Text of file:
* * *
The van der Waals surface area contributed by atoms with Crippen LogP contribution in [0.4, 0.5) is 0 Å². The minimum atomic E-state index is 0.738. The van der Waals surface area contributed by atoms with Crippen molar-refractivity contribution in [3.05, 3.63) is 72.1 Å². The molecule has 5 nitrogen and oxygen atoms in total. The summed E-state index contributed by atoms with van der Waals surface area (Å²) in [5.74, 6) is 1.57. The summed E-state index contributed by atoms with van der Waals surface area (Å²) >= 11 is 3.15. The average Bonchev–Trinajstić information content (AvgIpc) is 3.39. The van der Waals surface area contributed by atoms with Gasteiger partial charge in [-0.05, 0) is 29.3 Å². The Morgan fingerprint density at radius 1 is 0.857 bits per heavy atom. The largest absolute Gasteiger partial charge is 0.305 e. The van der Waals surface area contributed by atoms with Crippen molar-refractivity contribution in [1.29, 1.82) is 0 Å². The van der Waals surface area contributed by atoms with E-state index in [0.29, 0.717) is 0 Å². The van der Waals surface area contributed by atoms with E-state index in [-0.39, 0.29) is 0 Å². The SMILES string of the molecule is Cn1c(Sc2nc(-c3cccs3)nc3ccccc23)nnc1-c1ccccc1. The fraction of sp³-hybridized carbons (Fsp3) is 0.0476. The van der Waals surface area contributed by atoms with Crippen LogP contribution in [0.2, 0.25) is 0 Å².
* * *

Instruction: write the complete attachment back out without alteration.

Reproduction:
The van der Waals surface area contributed by atoms with Crippen LogP contribution in [0.4, 0.5) is 0 Å². The minimum atomic E-state index is 0.738. The van der Waals surface area contributed by atoms with Crippen molar-refractivity contribution in [3.05, 3.63) is 72.1 Å². The molecule has 5 nitrogen and oxygen atoms in total. The summed E-state index contributed by atoms with van der Waals surface area (Å²) in [5.74, 6) is 1.57. The summed E-state index contributed by atoms with van der Waals surface area (Å²) >= 11 is 3.15. The average Bonchev–Trinajstić information content (AvgIpc) is 3.39. The van der Waals surface area contributed by atoms with Gasteiger partial charge in [-0.05, 0) is 29.3 Å². The Morgan fingerprint density at radius 1 is 0.857 bits per heavy atom. The largest absolute Gasteiger partial charge is 0.305 e. The van der Waals surface area contributed by atoms with Crippen molar-refractivity contribution in [1.29, 1.82) is 0 Å². The van der Waals surface area contributed by atoms with E-state index in [0.29, 0.717) is 0 Å². The van der Waals surface area contributed by atoms with E-state index in [-0.39, 0.29) is 0 Å². The SMILES string of the molecule is Cn1c(Sc2nc(-c3cccs3)nc3ccccc23)nnc1-c1ccccc1. The fraction of sp³-hybridized carbons (Fsp3) is 0.0476. The van der Waals surface area contributed by atoms with Crippen LogP contribution in [0.2, 0.25) is 0 Å².